This too was misleading. In the 1980s, I became friends with Prof. Derrick Bell, the first Black person ever to receive tenure at Harvard Law School. … He is called the founder of critical race theory, which holds that racism is systemic and that Blacks will never achieve equality until we reckon with the past and confront the systems and beliefs that allow racism and segregation to persist, blighting our society. An example is housing patterns, which did not evolve by accident or choice, but because — as Richard Rothstein showed in his book “The Color of Law” — racially discriminatory rules were imposed by the federal, state and local governments. Segregated neighborhoods produce segregated schools. … A nation can’t escape the sins of its past without confronting them directly.

For those who dismiss all of this as a by-product of “leftist” thinking, check out Chapter 12 (“The Predatory State“) in my book, Ayn Rand: The Russian Radical. While Rand would have had many differences with many CRT advocates, I examine, in that chapter, Rand’s profoundly dialectical analysis of the reciprocal relationship between advancing statism and deepening racism in our society, such that each is both a systemic precondition and effect of the other.

I present Rand’s approach as a Tri-Level analysis of social relations of power:

The Tri-Level Model of Social Relations

As summarized in my September 2005 Freeman essay, “Dialectics and Liberty“:

Rand maintained that government intervention in the economy creates a civil war of all against all; advancing statism makes masters and slaves of every social group, with each vying for some special privilege at the expense of others. Paradoxically, even as statists try to create and rule society as a collective whole, their policies simultaneously create vast social fragmentation. The rule of force has the effect of engendering the formation of pressure groups, each with a design on the levers of power. Every group threatens every other group while acting in self-defense against the aggrandizement of its political competitors. Over time, Rand argued, the group becomes the central political unit of a statist society, and every differentiating characteristic among human beings—be it age, sex, sexual orientation, social status, religion, nationality, or race—becomes a pretext for the formation of yet another interest group.

Racism, in Rand’s view, was the most vicious form of social fragmentation perpetuated by modern statism. It was not a mere byproduct of state intervention; it was a constituent element of statism. From the perspective of Level I, Rand argued that racism was an immoral and primitive form of collectivism that negated individual uniqueness, choice, and values. Psychologically, the racist substitutes ancestral lineage for self-value and thereby undermines the earned achievement of any genuine self-esteem. Holding people responsible for the real or imagined sins of their ancestors, wielding the weapon of collective guilt, the racist adopts the associational, concrete-bound method of awareness common to all tribalists. This “anti-conceptual” tribalism is manifested in the irrational fear of foreigners (xenophobia), the group loyalty of the guild, the worship of the family, the blood ties of the criminal gang, and the chauvinism of the nationalist. Tribalism was “a reciprocally reinforcing cause and result” of the various caste systems throughout history.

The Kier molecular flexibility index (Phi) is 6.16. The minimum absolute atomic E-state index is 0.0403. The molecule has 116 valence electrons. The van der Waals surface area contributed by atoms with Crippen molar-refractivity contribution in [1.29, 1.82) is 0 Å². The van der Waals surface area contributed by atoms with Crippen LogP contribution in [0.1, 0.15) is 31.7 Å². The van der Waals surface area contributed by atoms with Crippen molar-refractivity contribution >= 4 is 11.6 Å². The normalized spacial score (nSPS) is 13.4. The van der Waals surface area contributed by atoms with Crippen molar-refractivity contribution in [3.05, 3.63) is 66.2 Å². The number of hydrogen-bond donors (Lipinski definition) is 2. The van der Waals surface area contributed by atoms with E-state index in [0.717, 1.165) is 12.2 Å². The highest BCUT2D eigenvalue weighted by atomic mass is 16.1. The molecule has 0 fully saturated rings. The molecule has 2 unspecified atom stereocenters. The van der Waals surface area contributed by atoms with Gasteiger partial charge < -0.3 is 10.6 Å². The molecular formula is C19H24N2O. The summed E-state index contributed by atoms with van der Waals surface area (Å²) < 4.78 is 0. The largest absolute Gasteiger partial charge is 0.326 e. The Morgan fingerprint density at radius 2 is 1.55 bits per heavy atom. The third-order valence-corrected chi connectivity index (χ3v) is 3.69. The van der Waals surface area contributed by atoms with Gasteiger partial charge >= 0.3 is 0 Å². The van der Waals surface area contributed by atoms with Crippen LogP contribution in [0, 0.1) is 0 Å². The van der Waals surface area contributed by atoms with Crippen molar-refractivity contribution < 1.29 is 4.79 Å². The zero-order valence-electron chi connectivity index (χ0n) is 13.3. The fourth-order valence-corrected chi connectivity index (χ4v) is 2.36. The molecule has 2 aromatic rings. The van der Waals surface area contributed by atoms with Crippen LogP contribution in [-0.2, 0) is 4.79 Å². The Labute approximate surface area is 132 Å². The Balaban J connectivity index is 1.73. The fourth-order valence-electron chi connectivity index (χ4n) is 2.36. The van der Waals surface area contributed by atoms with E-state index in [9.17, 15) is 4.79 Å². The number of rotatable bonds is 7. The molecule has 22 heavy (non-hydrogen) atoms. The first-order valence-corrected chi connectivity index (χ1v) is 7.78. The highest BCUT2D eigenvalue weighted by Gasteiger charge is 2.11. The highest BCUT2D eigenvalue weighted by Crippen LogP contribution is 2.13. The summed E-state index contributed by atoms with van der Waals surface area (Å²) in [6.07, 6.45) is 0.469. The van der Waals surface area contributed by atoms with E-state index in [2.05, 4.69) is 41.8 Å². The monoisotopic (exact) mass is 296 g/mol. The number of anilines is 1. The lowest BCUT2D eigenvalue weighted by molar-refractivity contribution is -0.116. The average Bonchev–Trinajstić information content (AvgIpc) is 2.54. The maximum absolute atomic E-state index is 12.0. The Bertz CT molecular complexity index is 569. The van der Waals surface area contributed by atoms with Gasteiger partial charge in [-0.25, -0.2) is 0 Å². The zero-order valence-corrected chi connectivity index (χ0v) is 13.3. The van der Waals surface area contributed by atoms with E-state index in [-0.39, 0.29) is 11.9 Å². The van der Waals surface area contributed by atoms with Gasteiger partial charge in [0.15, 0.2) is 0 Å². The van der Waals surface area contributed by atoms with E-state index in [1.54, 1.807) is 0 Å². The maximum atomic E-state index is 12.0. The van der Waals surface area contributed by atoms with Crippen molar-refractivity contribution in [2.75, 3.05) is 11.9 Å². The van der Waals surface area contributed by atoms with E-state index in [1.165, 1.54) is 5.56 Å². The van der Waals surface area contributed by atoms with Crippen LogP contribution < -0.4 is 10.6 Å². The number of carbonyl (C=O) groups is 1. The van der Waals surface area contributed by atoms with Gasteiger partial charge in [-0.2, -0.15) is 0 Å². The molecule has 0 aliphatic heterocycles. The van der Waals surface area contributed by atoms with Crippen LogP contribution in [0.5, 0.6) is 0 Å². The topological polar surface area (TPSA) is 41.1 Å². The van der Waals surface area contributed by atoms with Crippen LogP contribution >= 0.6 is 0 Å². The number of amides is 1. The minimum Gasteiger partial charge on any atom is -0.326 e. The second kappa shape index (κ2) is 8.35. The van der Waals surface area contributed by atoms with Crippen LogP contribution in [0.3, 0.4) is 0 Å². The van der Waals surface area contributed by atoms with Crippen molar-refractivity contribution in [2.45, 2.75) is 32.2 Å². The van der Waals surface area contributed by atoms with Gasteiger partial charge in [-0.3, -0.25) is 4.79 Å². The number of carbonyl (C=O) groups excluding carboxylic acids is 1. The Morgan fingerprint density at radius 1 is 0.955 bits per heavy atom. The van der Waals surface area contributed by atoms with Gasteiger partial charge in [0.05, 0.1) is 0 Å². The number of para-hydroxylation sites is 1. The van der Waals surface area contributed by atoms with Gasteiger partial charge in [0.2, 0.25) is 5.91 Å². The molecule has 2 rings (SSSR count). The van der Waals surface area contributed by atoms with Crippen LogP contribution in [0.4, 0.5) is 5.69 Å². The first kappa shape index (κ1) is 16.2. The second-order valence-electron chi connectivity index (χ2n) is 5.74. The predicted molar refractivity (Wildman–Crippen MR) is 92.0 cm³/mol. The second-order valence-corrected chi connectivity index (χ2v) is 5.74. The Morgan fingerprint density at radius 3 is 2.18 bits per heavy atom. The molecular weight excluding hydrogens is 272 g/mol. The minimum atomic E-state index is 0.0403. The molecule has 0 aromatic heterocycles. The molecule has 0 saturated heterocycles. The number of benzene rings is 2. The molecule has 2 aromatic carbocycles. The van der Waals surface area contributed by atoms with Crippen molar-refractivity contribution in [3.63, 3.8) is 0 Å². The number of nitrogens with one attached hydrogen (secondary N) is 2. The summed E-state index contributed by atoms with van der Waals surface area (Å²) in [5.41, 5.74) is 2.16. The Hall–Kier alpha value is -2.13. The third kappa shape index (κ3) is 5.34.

Such “psycho-epistemological” tribalism could only gain currency in a culture dominated by irrationalist and collectivist ideas (Level II). When the Nazis ascribed notions of good and evil to whole groups of people based on legitimating ideological doctrines of racial purity, they depended on the obliteration of individualism as a cultural ideal.

In terms of structural realities (Level III), Rand explored the various political and economic institutions and policies that both reflected and perpetuated racism—through outright slavery, genocide, or apartheid, or through the use of quotas, prohibitions, zoning laws, rent control, public housing, public education, compulsory codes of segregation and integration, and a self-perpetuating welfare bureaucracy that kept poor people poor, while inculcating a psychology of victimization among them.

What most interested Rand was the broad historical process by which racism predominates in modern societies. In Rand’s view, statism was born in “prehistorical tribal warfare.” Political elites often perpetuated racial hatred and scapegoated racial and ethnic groups in order to secure power. But “the relationship is reciprocal,” said Rand: Just as tribalism was a precondition of statism, so too was statism a reciprocally related cause of tribalism. “The political cause of tribalism’s rebirth is the mixed economy,” marked by “permanent tribal warfare.” In Rand’s view, advancing statism and tribalism went hand-in-hand, leading to a condition of “global balkanization.”